Encuentro: Feasibility, Acceptability, and Outcomes of a Culturally Tailored Teen–Parent Health Promotion Program

Renee E. Sieving, Michele L. Allen, Adriana Galvan, Rosemarie Rodriguez-Hager, Kara Beckman, Marina Castillo, Abigail Gadea, Fanny Jimbo-Llapa, Carolyn Porta, Maria Veronica Svetaz

Research output: Contribution to journalArticlepeer-review

11 Scopus citations


The growth of the Latino youth population, combined with the reality that many Latino adolescents live in environments characterized by social disparities, reveals a compelling need to address health inequalities affecting Latinos through effective health promotion programs designed by and for this population. This article presents findings from a pilot study of Encuentro, a health promotion program for young Latino teens and their parents. Developed by a community–university partnership, Encuentro aims to bolster internal assets, familial and cultural supports for young teens’ positive development, and healthy sexual decision making and behaviors. Encuentro was pilot tested with 49 Latino families at 3 community sites in Minneapolis/St. Paul. Families were assigned to a program group or a control group. Pilot study findings confirm program feasibility and acceptability. Compared to the control group, program group youth reported substantially more involvement in activities celebrating Latino culture, and greater communication with their parents about sexual health topics. Parents in the program group reported greater ethnic pride, engaging in more activities to share Latino values and traditions with their teens, greater communication with their teens about sexual health topics, and increased parental monitoring than did parents in the control group. Findings demonstrate the potential of the Encuentro program.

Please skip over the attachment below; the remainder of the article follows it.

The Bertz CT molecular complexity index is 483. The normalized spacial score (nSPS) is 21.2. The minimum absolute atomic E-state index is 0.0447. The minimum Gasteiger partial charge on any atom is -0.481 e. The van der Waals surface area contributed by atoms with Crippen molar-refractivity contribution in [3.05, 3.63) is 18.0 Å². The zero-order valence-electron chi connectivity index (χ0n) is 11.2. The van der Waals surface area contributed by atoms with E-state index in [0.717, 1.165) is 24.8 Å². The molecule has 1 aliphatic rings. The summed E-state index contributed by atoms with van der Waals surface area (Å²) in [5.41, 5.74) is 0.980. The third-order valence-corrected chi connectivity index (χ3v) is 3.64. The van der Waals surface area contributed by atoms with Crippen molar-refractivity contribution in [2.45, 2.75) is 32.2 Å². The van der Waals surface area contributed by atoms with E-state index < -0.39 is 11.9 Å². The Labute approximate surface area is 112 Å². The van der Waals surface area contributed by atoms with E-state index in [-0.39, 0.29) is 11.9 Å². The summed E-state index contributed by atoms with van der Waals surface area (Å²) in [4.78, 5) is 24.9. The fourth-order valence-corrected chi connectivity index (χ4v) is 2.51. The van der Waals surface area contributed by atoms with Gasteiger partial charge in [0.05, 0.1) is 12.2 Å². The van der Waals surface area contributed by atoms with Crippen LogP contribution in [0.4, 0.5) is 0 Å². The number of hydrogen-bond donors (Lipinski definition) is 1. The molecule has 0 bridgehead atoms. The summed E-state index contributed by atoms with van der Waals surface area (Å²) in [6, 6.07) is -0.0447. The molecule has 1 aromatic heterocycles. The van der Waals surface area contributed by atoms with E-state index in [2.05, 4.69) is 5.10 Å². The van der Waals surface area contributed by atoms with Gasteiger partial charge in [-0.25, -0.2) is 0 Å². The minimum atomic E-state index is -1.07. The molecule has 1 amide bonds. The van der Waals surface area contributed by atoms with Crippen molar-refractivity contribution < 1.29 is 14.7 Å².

Original languageEnglish (US)
Pages (from-to)751-762
Number of pages12
JournalHealth Promotion Practice
Issue number5
StatePublished - Sep 1 2017

Bibliographical note

Funding Information:
The authors would like to thank the Encuentro project?s youth, parent, and community partners for their contributions to this pilot study and their involvement throughout the project. This research was supported by the Centers for Disease Control and Prevention (Cooperative Agreement No. U48 DP000063, PI: M. D. Resnick). The contents of this article are the responsibility solely of the authors and do not necessarily represent the views of the funder.


  • Latino
  • child/adolescent health
  • community-based participatory research
  • health promotion
  • health research
  • minority health
  • sexual health


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